In order to perform the ablation, sources are displayed on an electroanatomic mapping system. Using coordinates from RhythmView™, the core of rotation is identified, either by displaying four electrodes from two involved splines (preferred) or displaying all 64 electrodes. Two electroanatomic mapping system views are examined: one from above the splines, and one in profile. A dense ablation of the source area should be performed, including the core area and a slight margin, to allow for any area of core precession. The endpoint is to eliminate near-field recordings in the target area. The ablated area is generally 1–8 cm2 and requires between 1 minute and 8 minutes of ablation. Once fully treated, the area is remapped with FIRM. If the source remains (a rare occurrence), options include checking residual electrograms and/or slightly enlarging the area. When AF terminates, it is useful to attempt to reinitiate AF following ablation using one or two extrastimuli at one or two sites – as well as burst pacing to 2:1 capture without and with catecholamine facilitation – to determine whether it is able to sustain or not. The use of FIRM adds around an hour to the duration of the procedure.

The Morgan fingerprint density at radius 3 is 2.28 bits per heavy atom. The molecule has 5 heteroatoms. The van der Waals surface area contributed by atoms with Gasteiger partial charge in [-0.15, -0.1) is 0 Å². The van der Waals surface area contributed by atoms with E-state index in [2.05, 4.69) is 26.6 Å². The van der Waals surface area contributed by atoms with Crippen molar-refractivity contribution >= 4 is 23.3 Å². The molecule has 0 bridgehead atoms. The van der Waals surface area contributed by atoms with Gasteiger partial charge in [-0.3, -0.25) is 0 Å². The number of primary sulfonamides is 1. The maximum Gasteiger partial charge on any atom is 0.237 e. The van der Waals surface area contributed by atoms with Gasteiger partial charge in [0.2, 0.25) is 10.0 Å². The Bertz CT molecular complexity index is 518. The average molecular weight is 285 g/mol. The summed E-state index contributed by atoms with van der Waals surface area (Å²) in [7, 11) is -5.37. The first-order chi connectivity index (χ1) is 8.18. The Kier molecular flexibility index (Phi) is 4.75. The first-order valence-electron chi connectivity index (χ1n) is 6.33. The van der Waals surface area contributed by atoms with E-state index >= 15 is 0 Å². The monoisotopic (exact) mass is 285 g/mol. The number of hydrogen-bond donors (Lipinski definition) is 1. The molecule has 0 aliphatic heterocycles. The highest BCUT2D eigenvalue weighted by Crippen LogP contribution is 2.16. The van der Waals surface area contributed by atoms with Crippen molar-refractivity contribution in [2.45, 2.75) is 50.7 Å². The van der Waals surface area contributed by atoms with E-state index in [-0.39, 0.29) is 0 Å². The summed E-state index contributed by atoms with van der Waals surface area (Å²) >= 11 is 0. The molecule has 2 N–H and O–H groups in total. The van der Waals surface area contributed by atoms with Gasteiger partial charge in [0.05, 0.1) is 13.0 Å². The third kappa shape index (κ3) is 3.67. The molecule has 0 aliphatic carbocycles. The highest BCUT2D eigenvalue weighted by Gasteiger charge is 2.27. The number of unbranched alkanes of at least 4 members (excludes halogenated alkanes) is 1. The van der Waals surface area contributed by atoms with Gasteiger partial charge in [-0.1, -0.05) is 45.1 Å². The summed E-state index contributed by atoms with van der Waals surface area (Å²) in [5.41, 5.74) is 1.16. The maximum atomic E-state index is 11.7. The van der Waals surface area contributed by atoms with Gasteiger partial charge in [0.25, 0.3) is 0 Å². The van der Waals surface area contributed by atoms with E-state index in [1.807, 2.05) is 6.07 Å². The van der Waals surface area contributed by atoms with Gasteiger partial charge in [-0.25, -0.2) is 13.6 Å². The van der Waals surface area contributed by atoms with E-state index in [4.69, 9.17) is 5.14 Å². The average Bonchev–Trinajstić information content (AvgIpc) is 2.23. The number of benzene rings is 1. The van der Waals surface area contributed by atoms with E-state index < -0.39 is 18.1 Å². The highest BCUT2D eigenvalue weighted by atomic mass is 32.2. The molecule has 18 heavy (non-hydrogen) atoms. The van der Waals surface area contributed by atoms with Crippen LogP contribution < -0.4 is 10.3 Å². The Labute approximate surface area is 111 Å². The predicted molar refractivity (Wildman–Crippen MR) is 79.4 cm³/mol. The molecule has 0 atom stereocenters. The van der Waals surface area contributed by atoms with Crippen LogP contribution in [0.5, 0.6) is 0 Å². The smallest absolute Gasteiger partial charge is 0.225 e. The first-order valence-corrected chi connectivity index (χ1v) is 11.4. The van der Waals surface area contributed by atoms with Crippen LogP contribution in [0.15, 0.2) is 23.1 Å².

Rotors or focal sources are typically found in >98 % of cases (near PVs in 23 %, LA roof/anterior wall in 21 %, other LA sites in 20 %, and RA sites in >33 %) and ablation at these sites stops or slows AF in 83 % of cases (slows by >10 % in 27 %, terminates to atrial tachycardia in 17 %, terminates to sinus rhythm in 38 %), resulting in long-term freedom from AF in 82 % of individuals. Several data series have been reported in recent years.3–9